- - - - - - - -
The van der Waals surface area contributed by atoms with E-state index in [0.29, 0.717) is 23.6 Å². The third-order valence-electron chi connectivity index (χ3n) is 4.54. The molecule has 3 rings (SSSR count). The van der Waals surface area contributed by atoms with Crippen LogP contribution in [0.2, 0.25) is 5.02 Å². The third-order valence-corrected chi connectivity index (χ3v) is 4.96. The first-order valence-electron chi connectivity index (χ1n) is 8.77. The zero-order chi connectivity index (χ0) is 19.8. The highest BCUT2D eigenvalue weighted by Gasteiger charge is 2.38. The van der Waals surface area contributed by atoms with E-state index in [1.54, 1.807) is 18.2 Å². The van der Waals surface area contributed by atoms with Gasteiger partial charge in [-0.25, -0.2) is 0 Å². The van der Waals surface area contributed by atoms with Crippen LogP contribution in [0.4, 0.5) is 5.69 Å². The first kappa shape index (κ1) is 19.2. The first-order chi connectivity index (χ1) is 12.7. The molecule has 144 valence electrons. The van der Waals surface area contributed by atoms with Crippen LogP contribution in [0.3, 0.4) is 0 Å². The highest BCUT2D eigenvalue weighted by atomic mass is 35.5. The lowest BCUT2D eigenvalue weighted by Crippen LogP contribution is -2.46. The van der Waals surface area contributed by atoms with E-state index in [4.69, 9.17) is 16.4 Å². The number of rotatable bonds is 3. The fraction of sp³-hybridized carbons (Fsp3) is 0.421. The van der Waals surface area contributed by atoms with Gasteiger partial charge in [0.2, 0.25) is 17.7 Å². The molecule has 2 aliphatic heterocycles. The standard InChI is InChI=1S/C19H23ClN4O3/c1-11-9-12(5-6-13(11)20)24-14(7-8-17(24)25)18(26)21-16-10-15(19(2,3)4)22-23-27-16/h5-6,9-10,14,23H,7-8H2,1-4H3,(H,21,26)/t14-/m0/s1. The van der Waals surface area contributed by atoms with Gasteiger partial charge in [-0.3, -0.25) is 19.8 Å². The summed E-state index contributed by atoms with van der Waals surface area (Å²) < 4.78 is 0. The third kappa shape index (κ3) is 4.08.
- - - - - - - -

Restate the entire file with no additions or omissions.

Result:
The van der Waals surface area contributed by atoms with E-state index in [0.29, 0.717) is 23.6 Å². The third-order valence-electron chi connectivity index (χ3n) is 4.54. The molecule has 3 rings (SSSR count). The van der Waals surface area contributed by atoms with Crippen LogP contribution in [0.2, 0.25) is 5.02 Å². The third-order valence-corrected chi connectivity index (χ3v) is 4.96. The first-order valence-electron chi connectivity index (χ1n) is 8.77. The zero-order chi connectivity index (χ0) is 19.8. The highest BCUT2D eigenvalue weighted by Gasteiger charge is 2.38. The van der Waals surface area contributed by atoms with E-state index in [1.54, 1.807) is 18.2 Å². The van der Waals surface area contributed by atoms with Gasteiger partial charge in [-0.25, -0.2) is 0 Å². The van der Waals surface area contributed by atoms with Crippen LogP contribution in [0.4, 0.5) is 5.69 Å². The first kappa shape index (κ1) is 19.2. The first-order chi connectivity index (χ1) is 12.7. The molecule has 144 valence electrons. The van der Waals surface area contributed by atoms with Crippen LogP contribution in [0.3, 0.4) is 0 Å². The highest BCUT2D eigenvalue weighted by atomic mass is 35.5. The lowest BCUT2D eigenvalue weighted by Crippen LogP contribution is -2.46. The van der Waals surface area contributed by atoms with E-state index in [4.69, 9.17) is 16.4 Å². The number of rotatable bonds is 3. The fraction of sp³-hybridized carbons (Fsp3) is 0.421. The van der Waals surface area contributed by atoms with Gasteiger partial charge in [0.2, 0.25) is 17.7 Å². The molecule has 2 aliphatic heterocycles. The standard InChI is InChI=1S/C19H23ClN4O3/c1-11-9-12(5-6-13(11)20)24-14(7-8-17(24)25)18(26)21-16-10-15(19(2,3)4)22-23-27-16/h5-6,9-10,14,23H,7-8H2,1-4H3,(H,21,26)/t14-/m0/s1. The van der Waals surface area contributed by atoms with Gasteiger partial charge in [-0.3, -0.25) is 19.8 Å². The summed E-state index contributed by atoms with van der Waals surface area (Å²) < 4.78 is 0. The third kappa shape index (κ3) is 4.08.